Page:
The Importance of Salt for Equine Health

 

Horses are great at regulating their salt intake based on genuine need. Salt is composed of two minerals - sodium (Na) and chloride (Cl). Table salt (NaCl) contains about 40% sodium and 60% chloride. One teaspoon of salt contains about 2,300 mg of sodium. Salt helps facilitate the movement of nerve impulses through the body’s cells and it also helps to transport specific substances across the cell membrane, including glucose and amino acids. Sodium is the main electrolyte found in the blood and the fluid surrounding cells and if sodium levels are low the blood will not hold enough water. This causes the adrenal gland to release the hormone aldosterone, which tells the kidneys “Do not let any sodium leave the body!” When the kidneys hold on to sodium they excrete potassium in its place, creating an imbalance.

Inadequate sodium intake can promote or aggravate conditions such as anhydrosis (lack of or inadequate sweating), tying up (a muscular disorder resulting in stiff and/or trembling muscles after exertion), and a rapid heart rate. It can also influence the horse to avoid drinking water as the body seeks to keep from flushing away sodium - inadequate water consumption is always a risk factor for impaction colic.

Because of this the average horse requires a steady daily intake of salt each day. During hotter weather and when horses & ponies sweat more, we need to make sure that their Sodium intake is adjusted accordingly. When a horse sweats they obviously lose water from their body, but also a considerable amount of electrolytes.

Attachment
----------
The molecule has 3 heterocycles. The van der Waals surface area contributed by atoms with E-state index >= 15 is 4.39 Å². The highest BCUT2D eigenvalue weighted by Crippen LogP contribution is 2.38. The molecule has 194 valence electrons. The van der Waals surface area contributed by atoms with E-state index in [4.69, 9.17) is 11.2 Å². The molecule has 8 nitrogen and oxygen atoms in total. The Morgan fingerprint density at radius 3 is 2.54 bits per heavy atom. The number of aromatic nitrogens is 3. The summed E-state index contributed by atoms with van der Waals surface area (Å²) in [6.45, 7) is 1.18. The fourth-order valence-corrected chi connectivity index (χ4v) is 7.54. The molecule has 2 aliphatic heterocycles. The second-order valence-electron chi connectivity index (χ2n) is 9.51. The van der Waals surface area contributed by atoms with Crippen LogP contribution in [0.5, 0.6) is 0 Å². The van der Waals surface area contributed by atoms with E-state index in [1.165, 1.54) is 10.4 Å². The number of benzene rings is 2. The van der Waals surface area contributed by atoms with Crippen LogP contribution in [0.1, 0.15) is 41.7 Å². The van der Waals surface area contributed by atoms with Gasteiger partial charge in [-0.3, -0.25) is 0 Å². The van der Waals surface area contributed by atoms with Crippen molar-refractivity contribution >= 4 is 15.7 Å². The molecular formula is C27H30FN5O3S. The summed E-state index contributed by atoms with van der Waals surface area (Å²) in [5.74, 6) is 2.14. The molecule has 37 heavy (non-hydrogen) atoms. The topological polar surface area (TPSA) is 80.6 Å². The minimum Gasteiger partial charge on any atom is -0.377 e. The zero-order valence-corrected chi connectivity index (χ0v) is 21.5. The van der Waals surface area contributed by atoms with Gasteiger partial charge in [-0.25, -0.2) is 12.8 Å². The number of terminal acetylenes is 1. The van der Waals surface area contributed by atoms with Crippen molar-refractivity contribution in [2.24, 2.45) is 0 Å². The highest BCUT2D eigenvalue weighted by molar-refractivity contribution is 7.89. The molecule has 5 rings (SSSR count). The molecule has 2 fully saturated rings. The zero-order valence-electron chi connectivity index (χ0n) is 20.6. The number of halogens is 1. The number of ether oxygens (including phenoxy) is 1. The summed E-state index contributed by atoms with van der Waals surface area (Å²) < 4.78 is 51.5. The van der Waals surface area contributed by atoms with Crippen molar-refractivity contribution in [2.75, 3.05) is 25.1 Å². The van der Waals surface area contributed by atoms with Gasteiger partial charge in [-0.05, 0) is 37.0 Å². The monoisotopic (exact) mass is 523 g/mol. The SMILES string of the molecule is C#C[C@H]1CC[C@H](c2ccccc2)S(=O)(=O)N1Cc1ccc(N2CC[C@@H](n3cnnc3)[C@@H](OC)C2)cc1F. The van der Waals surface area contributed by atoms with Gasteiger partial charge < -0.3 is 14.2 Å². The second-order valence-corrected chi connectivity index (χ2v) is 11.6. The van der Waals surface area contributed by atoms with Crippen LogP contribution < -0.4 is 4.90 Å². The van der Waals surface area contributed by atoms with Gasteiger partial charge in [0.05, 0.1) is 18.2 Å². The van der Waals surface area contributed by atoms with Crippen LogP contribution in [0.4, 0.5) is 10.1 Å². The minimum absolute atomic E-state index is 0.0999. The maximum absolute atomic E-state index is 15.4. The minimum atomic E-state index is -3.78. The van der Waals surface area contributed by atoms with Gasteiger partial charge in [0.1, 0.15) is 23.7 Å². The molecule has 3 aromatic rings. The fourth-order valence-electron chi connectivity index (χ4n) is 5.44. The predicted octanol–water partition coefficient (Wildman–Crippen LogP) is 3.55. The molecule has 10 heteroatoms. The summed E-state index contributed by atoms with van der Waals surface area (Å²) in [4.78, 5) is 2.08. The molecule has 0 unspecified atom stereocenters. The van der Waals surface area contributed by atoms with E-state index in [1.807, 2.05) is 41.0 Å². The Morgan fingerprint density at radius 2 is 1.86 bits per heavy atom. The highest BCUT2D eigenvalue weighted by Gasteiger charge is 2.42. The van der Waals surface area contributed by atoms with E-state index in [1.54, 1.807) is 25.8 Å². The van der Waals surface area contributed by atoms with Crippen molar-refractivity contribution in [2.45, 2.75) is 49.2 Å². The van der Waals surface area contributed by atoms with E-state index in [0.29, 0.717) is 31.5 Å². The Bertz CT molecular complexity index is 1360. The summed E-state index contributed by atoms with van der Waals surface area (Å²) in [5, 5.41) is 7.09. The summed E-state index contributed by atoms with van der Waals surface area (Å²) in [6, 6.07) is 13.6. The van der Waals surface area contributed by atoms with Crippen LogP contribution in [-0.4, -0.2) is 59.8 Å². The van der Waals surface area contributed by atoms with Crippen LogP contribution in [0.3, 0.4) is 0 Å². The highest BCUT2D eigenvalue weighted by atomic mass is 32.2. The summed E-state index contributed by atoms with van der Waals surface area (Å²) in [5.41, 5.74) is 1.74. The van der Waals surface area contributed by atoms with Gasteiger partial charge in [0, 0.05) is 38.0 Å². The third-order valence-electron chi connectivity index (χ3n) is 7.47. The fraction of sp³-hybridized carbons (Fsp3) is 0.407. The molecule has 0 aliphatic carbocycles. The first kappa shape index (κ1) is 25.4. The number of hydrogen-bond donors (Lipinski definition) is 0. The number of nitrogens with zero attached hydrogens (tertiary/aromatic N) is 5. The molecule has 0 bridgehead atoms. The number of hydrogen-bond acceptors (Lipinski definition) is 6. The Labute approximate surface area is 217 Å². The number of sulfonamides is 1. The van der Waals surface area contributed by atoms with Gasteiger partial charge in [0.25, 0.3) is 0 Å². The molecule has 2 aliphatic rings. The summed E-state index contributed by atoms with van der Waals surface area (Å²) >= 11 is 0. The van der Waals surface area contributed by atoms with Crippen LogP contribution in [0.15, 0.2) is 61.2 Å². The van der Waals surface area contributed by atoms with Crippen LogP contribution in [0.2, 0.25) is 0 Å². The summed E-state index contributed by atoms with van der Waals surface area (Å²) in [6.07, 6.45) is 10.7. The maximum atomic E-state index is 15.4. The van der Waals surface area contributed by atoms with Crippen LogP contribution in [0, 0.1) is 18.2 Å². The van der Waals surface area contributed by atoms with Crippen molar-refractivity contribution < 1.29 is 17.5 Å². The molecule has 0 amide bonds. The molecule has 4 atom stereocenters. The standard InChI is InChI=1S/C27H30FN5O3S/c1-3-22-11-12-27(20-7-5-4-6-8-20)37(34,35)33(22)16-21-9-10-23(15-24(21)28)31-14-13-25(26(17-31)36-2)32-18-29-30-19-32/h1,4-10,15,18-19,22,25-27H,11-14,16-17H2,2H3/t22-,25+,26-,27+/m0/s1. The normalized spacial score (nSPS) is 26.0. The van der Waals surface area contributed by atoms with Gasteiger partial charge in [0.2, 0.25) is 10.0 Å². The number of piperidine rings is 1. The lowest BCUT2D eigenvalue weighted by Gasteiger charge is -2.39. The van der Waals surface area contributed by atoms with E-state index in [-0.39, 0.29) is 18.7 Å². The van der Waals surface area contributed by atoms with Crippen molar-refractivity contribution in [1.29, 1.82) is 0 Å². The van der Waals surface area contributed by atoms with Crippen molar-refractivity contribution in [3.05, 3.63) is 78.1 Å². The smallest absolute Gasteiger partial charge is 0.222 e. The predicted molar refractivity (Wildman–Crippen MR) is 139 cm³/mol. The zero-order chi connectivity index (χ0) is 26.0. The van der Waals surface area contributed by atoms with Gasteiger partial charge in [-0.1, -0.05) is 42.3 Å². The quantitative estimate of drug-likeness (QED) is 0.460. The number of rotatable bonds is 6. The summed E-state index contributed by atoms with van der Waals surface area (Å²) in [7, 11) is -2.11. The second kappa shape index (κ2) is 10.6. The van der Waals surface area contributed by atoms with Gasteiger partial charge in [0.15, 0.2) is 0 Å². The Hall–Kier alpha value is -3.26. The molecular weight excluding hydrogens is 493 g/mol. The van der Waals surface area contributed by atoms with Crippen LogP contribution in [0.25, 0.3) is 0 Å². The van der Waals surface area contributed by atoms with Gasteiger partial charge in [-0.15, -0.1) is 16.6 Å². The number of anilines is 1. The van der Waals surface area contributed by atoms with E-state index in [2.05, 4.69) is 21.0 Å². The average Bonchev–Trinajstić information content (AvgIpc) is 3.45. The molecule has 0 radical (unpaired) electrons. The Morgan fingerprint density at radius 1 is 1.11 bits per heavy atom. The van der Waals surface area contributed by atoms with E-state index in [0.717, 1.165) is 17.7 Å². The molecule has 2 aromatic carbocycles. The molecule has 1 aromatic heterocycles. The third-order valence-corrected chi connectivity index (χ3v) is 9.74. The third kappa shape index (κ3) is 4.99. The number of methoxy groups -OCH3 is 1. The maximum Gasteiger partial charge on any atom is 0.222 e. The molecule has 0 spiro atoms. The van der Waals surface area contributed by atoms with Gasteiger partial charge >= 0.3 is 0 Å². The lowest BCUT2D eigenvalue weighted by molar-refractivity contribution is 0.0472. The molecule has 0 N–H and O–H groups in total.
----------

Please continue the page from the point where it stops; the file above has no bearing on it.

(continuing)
How Best To Adminster For Your Horses?

 

You can give your horse(s) Himalayan Salt Licks as a source of Sodium intake. Hilton Herbs Himalayan Salt Licks have been analysed and have been shown to be predominantly sodium chloride, with other trace elements such as potassium, magnesium (vital for maintaining health) and iron which is responsible for the distinctive rose pink colour. These can be hung up in the barn / field or put in a feed bucket for your horse to access as and when they want.  It is important to provide plenty of clean fresh water at all times if your horse has access to a salt lick. Horses are clever animals so they will tend to only lick them when they need to but if you notice that your horse is licking it excessively, then limiting accessibility is recommended.

 

< Shop Black & Pink salt lick duo >

 

 

 

You can also give your horse Himalayan Rock Salt Granules which can be added to their feed. This is a good way of controlling and monitoring the exact amount of salt that your horse will be receiving each day. We suggest a recommended dosage is 28g per day.

 

Sources of info:

https://www.horseandhound.co.uk/features/feeding-horse-salt-653780

https://spalding-labs.com/community/b/morgan_murphy/archive/2015/04/15/the-pros-and-cons-of-giving-horses-salt-licks.aspx